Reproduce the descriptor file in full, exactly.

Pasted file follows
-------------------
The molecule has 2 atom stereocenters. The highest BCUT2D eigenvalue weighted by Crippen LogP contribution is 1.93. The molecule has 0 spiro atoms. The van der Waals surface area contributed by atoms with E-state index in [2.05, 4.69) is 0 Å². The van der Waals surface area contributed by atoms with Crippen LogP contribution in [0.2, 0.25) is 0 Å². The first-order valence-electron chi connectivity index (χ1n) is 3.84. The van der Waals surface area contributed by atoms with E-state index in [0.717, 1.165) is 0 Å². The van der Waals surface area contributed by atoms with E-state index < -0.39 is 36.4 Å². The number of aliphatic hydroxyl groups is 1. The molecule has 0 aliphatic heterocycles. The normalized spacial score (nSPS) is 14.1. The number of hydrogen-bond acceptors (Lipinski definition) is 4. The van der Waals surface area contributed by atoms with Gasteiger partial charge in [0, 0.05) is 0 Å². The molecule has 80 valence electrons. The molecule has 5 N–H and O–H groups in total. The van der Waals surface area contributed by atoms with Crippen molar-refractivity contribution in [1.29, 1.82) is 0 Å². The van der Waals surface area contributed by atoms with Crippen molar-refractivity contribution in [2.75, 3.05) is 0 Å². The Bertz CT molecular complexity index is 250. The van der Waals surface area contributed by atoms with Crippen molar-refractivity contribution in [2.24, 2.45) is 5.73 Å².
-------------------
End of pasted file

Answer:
The molecule has 2 atom stereocenters. The highest BCUT2D eigenvalue weighted by Crippen LogP contribution is 1.93. The molecule has 0 spiro atoms. The van der Waals surface area contributed by atoms with E-state index in [2.05, 4.69) is 0 Å². The van der Waals surface area contributed by atoms with Crippen LogP contribution in [0.2, 0.25) is 0 Å². The first-order valence-electron chi connectivity index (χ1n) is 3.84. The van der Waals surface area contributed by atoms with E-state index in [0.717, 1.165) is 0 Å². The van der Waals surface area contributed by atoms with E-state index < -0.39 is 36.4 Å². The number of aliphatic hydroxyl groups is 1. The molecule has 0 aliphatic heterocycles. The normalized spacial score (nSPS) is 14.1. The number of hydrogen-bond acceptors (Lipinski definition) is 4. The van der Waals surface area contributed by atoms with Gasteiger partial charge in [0, 0.05) is 0 Å². The molecule has 80 valence electrons. The molecule has 5 N–H and O–H groups in total. The van der Waals surface area contributed by atoms with Crippen molar-refractivity contribution in [1.29, 1.82) is 0 Å². The van der Waals surface area contributed by atoms with Crippen molar-refractivity contribution in [2.75, 3.05) is 0 Å². The Bertz CT molecular complexity index is 250. The van der Waals surface area contributed by atoms with Crippen molar-refractivity contribution in [2.24, 2.45) is 5.73 Å².